Often times people do not know just how great players are until they get more reps and more snaps.
In many cases this involves signing a deal with another team when free agency strikes in the offseason. The player’s statistical output was limited in the past because of the role they played, but when it came time for them to get more reps, their stats blew up.
Such has been the case thus far for Detroit Lions wide receiver Marvin Jones. A newcomer in the Motor City, Jones was drafted with the 166th pick in the 5th round of the 2012 NFL Draft by the Bengals. spending his first 4 seasons (3 technically, as he was out for all of 2014 due to an ankle injury) in Cincinnati. In 3 seasons there, Jones caught 134 passes for 1,729 yards, 15 touchdowns, and 12.9 yards per reception.
Clearly, no one questioned the statistical output of Jones in Cincinnati because he was the #2 receiver to one of the freakiest receivers in NFL history in AJ Green. A demon before the catch point, at the catch point, and after the catch point, Green’s margin for error has rarely been equalled. In 2015, Jones was the #3 target for the Bengals thanks to the return of freak tight end Tyler Eifert, who enjoyed a breakout year on a loaded offense.
After the 2015 season, Jones signed with the Lions for a 5-year $40M contract. Jones’ role was to help replace that of recently retired legend Calvin “Megatron” Johnson. Megatron, like AJ Green was a monster at the catch point and was the focal point of his passing game.
Replacing a receiver like that is no easy task, but Jones has nevertheless been a great commodity for the Lions. Through 7 weeks, Jones ranks 5th in receiving yards (623) tied for 7th in TD catches (4) and is 7th in yards per reception (18.9) as he’s contributed to the Lions’ 4-3 start to the 2016 season.
If you were familiar with Marvin Jones back in Cincinnati, you would have seen this coming for 2 primary reasons.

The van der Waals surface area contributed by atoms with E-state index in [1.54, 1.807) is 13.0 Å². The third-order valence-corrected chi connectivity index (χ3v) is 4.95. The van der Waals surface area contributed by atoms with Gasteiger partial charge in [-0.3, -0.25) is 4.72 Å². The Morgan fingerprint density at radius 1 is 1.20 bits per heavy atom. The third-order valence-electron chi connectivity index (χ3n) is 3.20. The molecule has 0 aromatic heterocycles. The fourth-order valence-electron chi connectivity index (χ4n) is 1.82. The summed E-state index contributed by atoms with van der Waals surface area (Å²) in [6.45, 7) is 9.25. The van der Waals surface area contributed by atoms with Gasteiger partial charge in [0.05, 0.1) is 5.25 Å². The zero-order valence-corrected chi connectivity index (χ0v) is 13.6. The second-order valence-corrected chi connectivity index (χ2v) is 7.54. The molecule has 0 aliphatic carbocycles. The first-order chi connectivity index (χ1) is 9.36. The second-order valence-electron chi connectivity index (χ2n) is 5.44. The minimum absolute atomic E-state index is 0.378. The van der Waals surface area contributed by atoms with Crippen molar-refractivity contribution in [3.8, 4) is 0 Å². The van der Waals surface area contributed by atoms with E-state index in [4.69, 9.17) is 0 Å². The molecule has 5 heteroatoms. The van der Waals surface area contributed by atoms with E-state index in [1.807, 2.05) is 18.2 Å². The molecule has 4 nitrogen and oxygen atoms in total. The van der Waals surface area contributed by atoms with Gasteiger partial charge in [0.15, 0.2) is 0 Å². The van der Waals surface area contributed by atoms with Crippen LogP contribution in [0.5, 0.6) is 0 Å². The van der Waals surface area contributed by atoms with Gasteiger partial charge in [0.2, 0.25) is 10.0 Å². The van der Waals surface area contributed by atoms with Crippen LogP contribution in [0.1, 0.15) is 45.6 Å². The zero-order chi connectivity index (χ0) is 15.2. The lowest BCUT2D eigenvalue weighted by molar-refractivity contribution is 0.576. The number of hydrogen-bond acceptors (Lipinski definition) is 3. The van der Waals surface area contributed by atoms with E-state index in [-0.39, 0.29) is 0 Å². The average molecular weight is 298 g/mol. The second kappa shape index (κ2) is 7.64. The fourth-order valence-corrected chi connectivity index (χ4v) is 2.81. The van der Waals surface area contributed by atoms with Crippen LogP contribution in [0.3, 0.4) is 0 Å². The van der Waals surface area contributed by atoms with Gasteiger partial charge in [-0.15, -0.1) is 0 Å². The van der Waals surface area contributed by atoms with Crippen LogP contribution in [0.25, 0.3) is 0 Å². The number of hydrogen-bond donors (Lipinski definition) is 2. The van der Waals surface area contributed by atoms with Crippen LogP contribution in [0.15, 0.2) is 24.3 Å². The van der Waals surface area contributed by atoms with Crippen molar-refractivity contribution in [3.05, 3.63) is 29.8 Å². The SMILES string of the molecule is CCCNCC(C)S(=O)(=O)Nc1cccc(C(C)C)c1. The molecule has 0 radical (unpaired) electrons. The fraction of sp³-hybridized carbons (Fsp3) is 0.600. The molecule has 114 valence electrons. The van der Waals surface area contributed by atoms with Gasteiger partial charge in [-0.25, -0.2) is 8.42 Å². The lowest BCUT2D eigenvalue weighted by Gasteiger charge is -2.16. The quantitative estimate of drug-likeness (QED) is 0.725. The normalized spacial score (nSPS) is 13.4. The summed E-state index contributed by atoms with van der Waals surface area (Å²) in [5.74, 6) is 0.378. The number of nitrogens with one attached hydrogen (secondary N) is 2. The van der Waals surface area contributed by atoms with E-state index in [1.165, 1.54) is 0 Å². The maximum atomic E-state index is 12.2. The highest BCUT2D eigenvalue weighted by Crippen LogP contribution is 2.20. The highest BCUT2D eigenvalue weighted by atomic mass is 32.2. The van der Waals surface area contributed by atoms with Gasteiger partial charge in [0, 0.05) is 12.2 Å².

1. MASSIVE MARGIN FOR ERROR AT THE CATCH POINT
The average weight for a wide receiver is 217 lb. Despite weighing 198 lb, Jones, like Green, is also a catch point stud, possessing the ability to size up and create a massive margin for error. Andy Dalton’s job was easy enough with Green; with a healthy Jones, there was no need for precision point passing. Especially in the case of 2015, Dalton’s job was to simply loft passes in the general area of his receivers and let them do the rest.
In these 2 plays at Baltimore in 2015, Jones creates excellent advantages for his quarterback. The first GIF is a jump ball for the WR, who sizes up and makes a great catch for a huge play. As evident in the 2nd GIF, Jones is intelligent when going up for difficult catches. He understands when to process his feet and when to stay patient, and in the 2nd GIF, he leaps at the right time and makes a spectacular catch.
2. YARDS AFTER THE CATCH
But Jones is not a one trick pony downfield. As much of a vertical threat as he is, he is as big a horizontal threat getting yards after the catch, as shown in the two above plays. He has considerable speed, but it’s his athleticism after the catch point that really makes him a dangerous YAC threat.
In the first GIF (from 2013), Dalton throws to Jones on an out route. What stands out immediately is Jones’ athleticism after the catch. He’s elusive and breaks a couple of tackles to secure a huge gain. On this play in particular he understands the importance of stutter stepping, faking out tacklers while making cuts entering into enemy territory.
In the 2nd GIF, a wide open Jones makes several outside cuts fooling Seahawks defenders for another big gain. What’s important to note is how quickly Jones stops his feet after catching the ball; with defenders in his area immediately, it’s important to react as quickly as possible. Jones uses intelligence and athleticism to get even more yards on the play, securing yet another massive play.
During his time in Detroit, Jones has met and exceeded expectations from fans, media, and the team. Matthew Stafford is having a career year thus far, and many consider him a legitimate MVP candidate. What’s important to note, however, is how much of it has to do with Detroit having accuracy erasing receivers, with Jones of course being the biggest one.